Monday, May 2, 2016


"So," everybody's been asking, "how are you gonna do this trip? How long will it take? How many miles will you drive? How much will it cost?"

Well, I won't know the last three until it's done, but as for the first:
Highpoint Itinerary
Here's how.

I'll start off in my hometown, the good ol' Northern Virginia Urban Conglomerate (I've always found something vaguely grotesque in that word, "conglomerate." Have you?). From there I'll pop up into Pennsylvania, Maryland, and West Virginia in quick succession (following the light-green arrows), then work my way down the southern Appalachians through Virginia, Kentucky, Tennessee, the Carolinas, and Georgia. After that I'll head south to Alabama, then all the way down to Florida (where I expect I'll linger for a few days on the beach), then back up to Mississippi, and then over the river to Louisiana.

The path splits there, and it's all Illinois' fault. Their high point is on private land, you see, and those landowners only allow highpointers to visit their property on the first weekend of each summer month. This puts an awkward constraint on my trip: I need the Southern portion to take exactly one month and three days, putting me in Illinois on June 4th. I highly doubt my original plan, following the light-green arrows from Louisiana straight up to Arkansas and Missouri, will take that long, so I'll probably end up detouring through Texas to kill time and shave a few miles from the Western leg. I've heard that Guadalupe Peak is best visited in the spring and fall, anyway.

After the Ozarks and Illinois, I'll swing home by way of Indiana and Ohio, then head up to Delaware to begin the Northern third of the trip (shown in dark green). I don't expect New Jersey, Connecticut, Massachusetts, or Rhode Island to be too terribly taxing, but Maine's Katahdin will pose both a physical and logistical challenge due to Baxter State Park's remoteness and somewhat draconian reservation system. I hope I'll be able to camp in the park, but I might have to settle for a day-use permit and a distant hotel.

However that goes down, I'll next revisit Mt. Washington (minus the ice, God willing) in New Hampshire, then hike the high points of Vermont and New York. After that I'll swing around the Great Lakes and up through Michigan, then on to Wisconsin, Minnesota, and all the way to isolated little Iowa.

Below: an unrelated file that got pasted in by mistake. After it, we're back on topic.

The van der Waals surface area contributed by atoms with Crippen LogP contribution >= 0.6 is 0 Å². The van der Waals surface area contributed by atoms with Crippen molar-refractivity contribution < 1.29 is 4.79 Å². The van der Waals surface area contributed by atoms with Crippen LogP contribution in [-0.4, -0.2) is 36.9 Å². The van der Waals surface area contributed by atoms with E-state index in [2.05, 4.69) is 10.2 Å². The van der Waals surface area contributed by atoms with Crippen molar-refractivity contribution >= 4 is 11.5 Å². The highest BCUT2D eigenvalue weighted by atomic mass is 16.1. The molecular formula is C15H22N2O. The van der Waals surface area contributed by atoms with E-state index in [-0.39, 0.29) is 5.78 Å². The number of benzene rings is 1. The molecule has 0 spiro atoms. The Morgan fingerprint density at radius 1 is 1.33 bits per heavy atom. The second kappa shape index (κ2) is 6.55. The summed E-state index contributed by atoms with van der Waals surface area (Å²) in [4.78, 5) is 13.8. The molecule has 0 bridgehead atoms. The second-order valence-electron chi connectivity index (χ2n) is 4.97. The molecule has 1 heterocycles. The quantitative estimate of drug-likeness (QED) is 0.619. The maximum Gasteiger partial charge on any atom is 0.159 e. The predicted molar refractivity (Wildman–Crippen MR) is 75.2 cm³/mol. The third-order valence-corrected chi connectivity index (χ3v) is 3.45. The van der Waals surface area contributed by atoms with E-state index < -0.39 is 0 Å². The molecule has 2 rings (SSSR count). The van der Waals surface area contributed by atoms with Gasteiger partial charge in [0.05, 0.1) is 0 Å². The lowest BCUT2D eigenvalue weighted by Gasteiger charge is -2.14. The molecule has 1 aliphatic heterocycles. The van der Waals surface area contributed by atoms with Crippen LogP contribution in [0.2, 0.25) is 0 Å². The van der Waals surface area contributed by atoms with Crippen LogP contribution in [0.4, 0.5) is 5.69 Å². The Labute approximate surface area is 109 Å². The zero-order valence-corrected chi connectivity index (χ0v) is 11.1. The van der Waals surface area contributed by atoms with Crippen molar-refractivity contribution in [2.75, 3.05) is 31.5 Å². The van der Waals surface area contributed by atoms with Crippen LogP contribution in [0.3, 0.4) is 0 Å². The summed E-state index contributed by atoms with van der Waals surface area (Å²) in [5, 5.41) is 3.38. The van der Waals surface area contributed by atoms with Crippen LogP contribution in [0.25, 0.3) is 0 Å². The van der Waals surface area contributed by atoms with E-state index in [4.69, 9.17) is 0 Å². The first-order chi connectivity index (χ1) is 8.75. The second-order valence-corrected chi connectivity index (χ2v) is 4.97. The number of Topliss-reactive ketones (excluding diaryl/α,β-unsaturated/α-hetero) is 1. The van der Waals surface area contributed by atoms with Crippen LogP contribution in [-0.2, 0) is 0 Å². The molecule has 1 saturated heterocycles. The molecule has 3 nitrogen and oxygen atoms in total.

The real fun starts on the Western leg of the trip. First I'll cross the plains to the Dakotas. ND's White Butte is a bit underwhelming, but South Dakota's Harney Peak is a real mountain. I'll snag Nebraska on my way south to Colorado's 14,440-foot Mt. Elbert, then pick up Kansas and Oklahoma on my way to Wheeler Peak in New Mexico. It's all high mountains from here on out: with luck I'll be able to climb Arizona, California, Nevada, Utah, and Idaho's high points in the snow-free days of late summer. That is, if I'm allowed onto Mt. Whitney at all: the high point of both California and the lower 48 sees so much traffic that all but the least-popular and most-circuitous routes up the mountain are heavily restricted. I could have applied for a permit back in February if I'd had my plans together, but as it is I'll have to hope they can squeeze me in sometime in late July.

As for the last four, linked with purple arrows: those peaks require extensive backcountry travel, snow/ice climbing gear, or both to summit. I don't yet have the skills or the gear to go them alone, but if I happen to meet some fellow highpointers who don't mind me tagging along, I might give them a try. We'll see.

So that's basically it. I'll end up in Washington state with, if all goes well, over 40 peaks in my bag and tons of stories to tell.

Now hopefully those Lar--erm, mutant mountain groundhogs--will quit complaining about the lack of diversity in their rock menus.

I'm heading out today! Wish me luck!

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